Having a baby is the greatest gift of all. It is also the greatest worry. Is my baby eating well, sleeping well, alert, following, grabbing, moving and simply ok? Is he meeting his milestones and showing promise for his future?
If there is a doubt in your mind, you must check it out; ask the pediatrician if you have any concerns. Today I will share with you what I believe is the gold standard for evaluating and treating a baby, toddler or child with any type of motor delay.
What is a motor delay? Let’s break it down to two different types, a fine motor delay and a gross motor delay. The former is an inability to use either the hands or arms for tasks such as reaching, holding objects or self-feeding. A gross motor delay involves the larger movements of the body. These include rolling, lifting one’s head on the belly, combat crawling like a soldier close to the ground and getting up on the hands and knees to creep on the floor. Sitting by oneself, and coming to sitting are also considered gross motor tasks. Today I will speak mostly about gross motor delays.
If your baby is quite still and is already five or six months old, meaning he is not rolling, comfortable on his belly or starting to be interested in coming to sit by himself, there may be an issue. Sometimes the problem is a simple one, and it is actually your fault! You are not giving the infant enough floor time on either the back or the belly. You may simply be constantly holding the child in your arms, or propping him up in a swing, boppy seat, exersaucer or jumper. These contraptions only serve to prolong the child’s inability to move himself and to create the proper neural connections needed to move oneself through space for the rest of his life.
If you or your pediatrician suspect there is a gap or delay in your baby’s motor learning there are different ways to approach and look for help. Most people seek the easiest way, that is, to contact The Early Intervention System, a federal program that is legislated by each state according to their own laws and regulations. In the state of New Jersey services are not free unless the family is below the poverty line. In addition, one cannot chose the PT, OT or speech therapist that they want. The agency gives them one that is used for that area.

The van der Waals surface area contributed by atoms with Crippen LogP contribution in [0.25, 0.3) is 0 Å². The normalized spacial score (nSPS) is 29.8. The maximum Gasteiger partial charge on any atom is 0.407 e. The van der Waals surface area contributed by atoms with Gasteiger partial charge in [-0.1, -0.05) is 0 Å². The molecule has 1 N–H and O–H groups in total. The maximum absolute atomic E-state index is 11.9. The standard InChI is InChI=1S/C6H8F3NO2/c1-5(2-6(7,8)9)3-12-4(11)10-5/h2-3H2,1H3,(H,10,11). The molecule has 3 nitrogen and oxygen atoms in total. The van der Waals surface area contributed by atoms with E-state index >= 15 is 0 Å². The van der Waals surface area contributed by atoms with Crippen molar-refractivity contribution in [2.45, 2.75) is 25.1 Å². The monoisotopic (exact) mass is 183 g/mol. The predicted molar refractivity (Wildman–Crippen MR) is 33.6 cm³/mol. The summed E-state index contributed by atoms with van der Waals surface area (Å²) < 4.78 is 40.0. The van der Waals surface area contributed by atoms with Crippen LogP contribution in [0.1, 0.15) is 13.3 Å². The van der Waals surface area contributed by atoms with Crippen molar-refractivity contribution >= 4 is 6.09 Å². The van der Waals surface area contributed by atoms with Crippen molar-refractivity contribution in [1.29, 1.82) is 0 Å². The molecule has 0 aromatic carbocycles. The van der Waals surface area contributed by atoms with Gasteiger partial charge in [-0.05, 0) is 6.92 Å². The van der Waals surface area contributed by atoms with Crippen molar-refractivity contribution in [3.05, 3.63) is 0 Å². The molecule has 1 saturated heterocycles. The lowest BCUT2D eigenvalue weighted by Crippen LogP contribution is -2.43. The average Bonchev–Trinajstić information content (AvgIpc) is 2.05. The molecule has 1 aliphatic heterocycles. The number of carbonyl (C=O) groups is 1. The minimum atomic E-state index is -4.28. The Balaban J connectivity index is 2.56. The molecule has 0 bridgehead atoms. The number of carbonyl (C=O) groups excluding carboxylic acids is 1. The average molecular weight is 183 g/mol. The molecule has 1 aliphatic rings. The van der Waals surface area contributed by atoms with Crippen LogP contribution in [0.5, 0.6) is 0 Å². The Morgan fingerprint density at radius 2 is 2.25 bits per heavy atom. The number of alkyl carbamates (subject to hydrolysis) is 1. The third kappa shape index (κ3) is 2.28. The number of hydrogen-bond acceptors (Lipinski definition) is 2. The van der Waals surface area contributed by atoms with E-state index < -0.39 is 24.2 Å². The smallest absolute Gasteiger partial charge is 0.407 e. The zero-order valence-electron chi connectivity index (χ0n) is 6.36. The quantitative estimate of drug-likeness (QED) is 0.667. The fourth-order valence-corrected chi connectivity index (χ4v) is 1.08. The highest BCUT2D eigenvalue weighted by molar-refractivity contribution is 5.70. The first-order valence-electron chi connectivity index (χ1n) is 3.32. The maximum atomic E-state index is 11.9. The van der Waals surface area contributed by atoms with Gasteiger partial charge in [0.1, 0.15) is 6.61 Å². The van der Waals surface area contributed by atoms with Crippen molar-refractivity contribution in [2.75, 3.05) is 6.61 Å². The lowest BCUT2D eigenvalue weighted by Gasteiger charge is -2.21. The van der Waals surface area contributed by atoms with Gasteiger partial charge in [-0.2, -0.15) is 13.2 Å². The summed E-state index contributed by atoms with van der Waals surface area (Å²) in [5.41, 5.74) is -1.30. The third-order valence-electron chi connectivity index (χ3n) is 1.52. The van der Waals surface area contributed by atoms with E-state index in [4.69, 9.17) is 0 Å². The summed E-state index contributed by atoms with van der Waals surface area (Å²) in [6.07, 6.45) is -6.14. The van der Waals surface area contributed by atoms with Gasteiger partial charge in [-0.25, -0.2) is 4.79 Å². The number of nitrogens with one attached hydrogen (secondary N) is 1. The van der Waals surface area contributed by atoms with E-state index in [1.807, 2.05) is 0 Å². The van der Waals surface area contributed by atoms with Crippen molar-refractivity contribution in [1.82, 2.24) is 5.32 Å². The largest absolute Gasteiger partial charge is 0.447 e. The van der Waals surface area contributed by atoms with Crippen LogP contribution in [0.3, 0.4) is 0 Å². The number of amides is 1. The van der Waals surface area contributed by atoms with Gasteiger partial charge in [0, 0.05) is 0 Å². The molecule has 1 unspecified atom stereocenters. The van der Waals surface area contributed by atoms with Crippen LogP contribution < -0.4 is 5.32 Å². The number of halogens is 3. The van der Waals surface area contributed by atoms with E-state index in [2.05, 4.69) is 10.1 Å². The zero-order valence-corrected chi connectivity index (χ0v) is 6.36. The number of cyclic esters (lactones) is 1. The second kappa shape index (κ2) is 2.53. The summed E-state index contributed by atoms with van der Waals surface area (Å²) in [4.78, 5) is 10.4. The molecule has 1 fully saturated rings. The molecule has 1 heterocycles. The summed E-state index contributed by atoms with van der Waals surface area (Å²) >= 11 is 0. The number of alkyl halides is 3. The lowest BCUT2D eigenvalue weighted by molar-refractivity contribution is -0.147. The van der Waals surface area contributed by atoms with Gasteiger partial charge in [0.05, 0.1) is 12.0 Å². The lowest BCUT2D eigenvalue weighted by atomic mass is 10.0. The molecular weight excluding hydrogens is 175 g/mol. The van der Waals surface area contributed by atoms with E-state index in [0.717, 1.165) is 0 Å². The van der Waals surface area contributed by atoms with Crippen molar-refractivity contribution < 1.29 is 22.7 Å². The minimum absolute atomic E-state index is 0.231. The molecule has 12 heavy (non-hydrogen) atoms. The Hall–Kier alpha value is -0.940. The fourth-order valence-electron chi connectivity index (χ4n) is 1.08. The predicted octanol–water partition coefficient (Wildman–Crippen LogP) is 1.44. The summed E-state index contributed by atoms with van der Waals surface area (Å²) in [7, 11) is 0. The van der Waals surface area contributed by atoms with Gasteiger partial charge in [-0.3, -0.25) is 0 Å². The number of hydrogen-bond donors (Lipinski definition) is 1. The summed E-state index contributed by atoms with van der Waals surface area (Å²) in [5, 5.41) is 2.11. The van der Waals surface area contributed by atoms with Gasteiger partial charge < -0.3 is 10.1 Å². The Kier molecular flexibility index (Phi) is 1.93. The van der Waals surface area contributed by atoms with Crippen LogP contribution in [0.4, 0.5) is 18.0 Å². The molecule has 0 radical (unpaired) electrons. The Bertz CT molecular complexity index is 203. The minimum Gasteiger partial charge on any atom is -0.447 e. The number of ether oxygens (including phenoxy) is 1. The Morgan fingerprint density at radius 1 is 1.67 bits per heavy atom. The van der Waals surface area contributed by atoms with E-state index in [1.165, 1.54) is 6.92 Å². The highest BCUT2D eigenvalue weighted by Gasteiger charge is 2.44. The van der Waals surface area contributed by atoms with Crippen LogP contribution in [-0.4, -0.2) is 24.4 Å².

It is vital that the professional that you choose has a lot of experience working specifically with infants and toddlers, and is not willing to skip vital stages of motor development to “quickly” achieve the final goal of learning to walk. Remember, no one has ever asked you how old you were when you learned to walk. However, if you have poor balance, and cannot manage to walk without falling on your face, your chances at a full and active life are challenged.
Babies should learn to roll, prone prop (push up on their bellies), combat crawl, get onto all fours and rock, creep on the hands and knees, sit by themselves, go to the couch and stand, cruise back and forth and then start, by themselves, when they are ready, to take their first steps.
A very skilled, patient and knowledgeable pediatric physical therapist can aid children and their caregivers on achieving these gross motor milestones.
By Nancy Neiditz
Nancy Neiditz, PT, created the “Torticollis, a Gentler Approach” method and has been a practicing physical therapist since 1989, as well as a Feldenkrais Practitioner® and an Anat Baniel Method Practitioner for Children™. Nancy has a private practice in Demarest and draws on her dance, yoga and Pilates background in her work. For more information, please visit her website at http://nancypt4kids.com/.